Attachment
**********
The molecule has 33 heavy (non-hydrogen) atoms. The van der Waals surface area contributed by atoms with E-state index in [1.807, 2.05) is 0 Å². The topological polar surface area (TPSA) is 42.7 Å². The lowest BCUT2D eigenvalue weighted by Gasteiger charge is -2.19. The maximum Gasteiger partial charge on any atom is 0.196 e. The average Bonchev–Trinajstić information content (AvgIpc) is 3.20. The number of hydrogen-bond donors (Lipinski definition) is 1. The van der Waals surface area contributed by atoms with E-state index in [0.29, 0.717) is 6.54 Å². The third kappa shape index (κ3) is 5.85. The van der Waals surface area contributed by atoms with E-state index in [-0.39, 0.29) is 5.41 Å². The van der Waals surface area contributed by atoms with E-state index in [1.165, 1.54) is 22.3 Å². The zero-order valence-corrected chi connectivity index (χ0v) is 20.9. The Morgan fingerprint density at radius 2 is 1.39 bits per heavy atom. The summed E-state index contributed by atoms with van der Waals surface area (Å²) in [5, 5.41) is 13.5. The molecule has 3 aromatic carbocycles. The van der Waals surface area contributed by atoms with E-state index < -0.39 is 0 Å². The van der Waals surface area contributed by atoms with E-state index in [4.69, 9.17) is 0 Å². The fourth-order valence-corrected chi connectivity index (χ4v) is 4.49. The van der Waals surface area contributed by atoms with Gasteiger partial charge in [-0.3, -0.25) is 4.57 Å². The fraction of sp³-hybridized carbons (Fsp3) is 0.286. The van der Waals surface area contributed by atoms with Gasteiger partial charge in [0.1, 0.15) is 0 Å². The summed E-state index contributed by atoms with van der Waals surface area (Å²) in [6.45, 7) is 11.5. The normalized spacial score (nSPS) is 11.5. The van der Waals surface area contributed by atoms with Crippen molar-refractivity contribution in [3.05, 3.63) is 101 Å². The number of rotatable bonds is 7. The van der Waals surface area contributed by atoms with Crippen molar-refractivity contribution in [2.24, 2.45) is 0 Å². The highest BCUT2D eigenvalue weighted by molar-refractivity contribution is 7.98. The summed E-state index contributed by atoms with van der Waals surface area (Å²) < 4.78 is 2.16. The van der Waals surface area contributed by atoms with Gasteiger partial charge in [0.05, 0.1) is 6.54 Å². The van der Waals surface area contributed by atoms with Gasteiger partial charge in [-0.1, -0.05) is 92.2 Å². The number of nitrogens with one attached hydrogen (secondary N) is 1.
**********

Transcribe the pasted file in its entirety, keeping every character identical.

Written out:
The molecule has 33 heavy (non-hydrogen) atoms. The van der Waals surface area contributed by atoms with E-state index in [1.807, 2.05) is 0 Å². The topological polar surface area (TPSA) is 42.7 Å². The lowest BCUT2D eigenvalue weighted by Gasteiger charge is -2.19. The maximum Gasteiger partial charge on any atom is 0.196 e. The average Bonchev–Trinajstić information content (AvgIpc) is 3.20. The number of hydrogen-bond donors (Lipinski definition) is 1. The van der Waals surface area contributed by atoms with E-state index in [0.29, 0.717) is 6.54 Å². The third kappa shape index (κ3) is 5.85. The van der Waals surface area contributed by atoms with E-state index in [-0.39, 0.29) is 5.41 Å². The van der Waals surface area contributed by atoms with E-state index in [1.165, 1.54) is 22.3 Å². The zero-order valence-corrected chi connectivity index (χ0v) is 20.9. The Morgan fingerprint density at radius 2 is 1.39 bits per heavy atom. The summed E-state index contributed by atoms with van der Waals surface area (Å²) in [5, 5.41) is 13.5. The molecule has 3 aromatic carbocycles. The van der Waals surface area contributed by atoms with E-state index < -0.39 is 0 Å². The van der Waals surface area contributed by atoms with E-state index in [4.69, 9.17) is 0 Å². The fourth-order valence-corrected chi connectivity index (χ4v) is 4.49. The van der Waals surface area contributed by atoms with Gasteiger partial charge in [-0.3, -0.25) is 4.57 Å². The fraction of sp³-hybridized carbons (Fsp3) is 0.286. The van der Waals surface area contributed by atoms with Gasteiger partial charge in [0.1, 0.15) is 0 Å². The summed E-state index contributed by atoms with van der Waals surface area (Å²) in [6.45, 7) is 11.5. The normalized spacial score (nSPS) is 11.5. The van der Waals surface area contributed by atoms with Crippen molar-refractivity contribution in [3.05, 3.63) is 101 Å². The number of rotatable bonds is 7. The van der Waals surface area contributed by atoms with Crippen molar-refractivity contribution in [2.24, 2.45) is 0 Å². The highest BCUT2D eigenvalue weighted by molar-refractivity contribution is 7.98. The summed E-state index contributed by atoms with van der Waals surface area (Å²) < 4.78 is 2.16. The van der Waals surface area contributed by atoms with Gasteiger partial charge in [0.05, 0.1) is 6.54 Å². The van der Waals surface area contributed by atoms with Gasteiger partial charge in [-0.1, -0.05) is 92.2 Å². The number of nitrogens with one attached hydrogen (secondary N) is 1.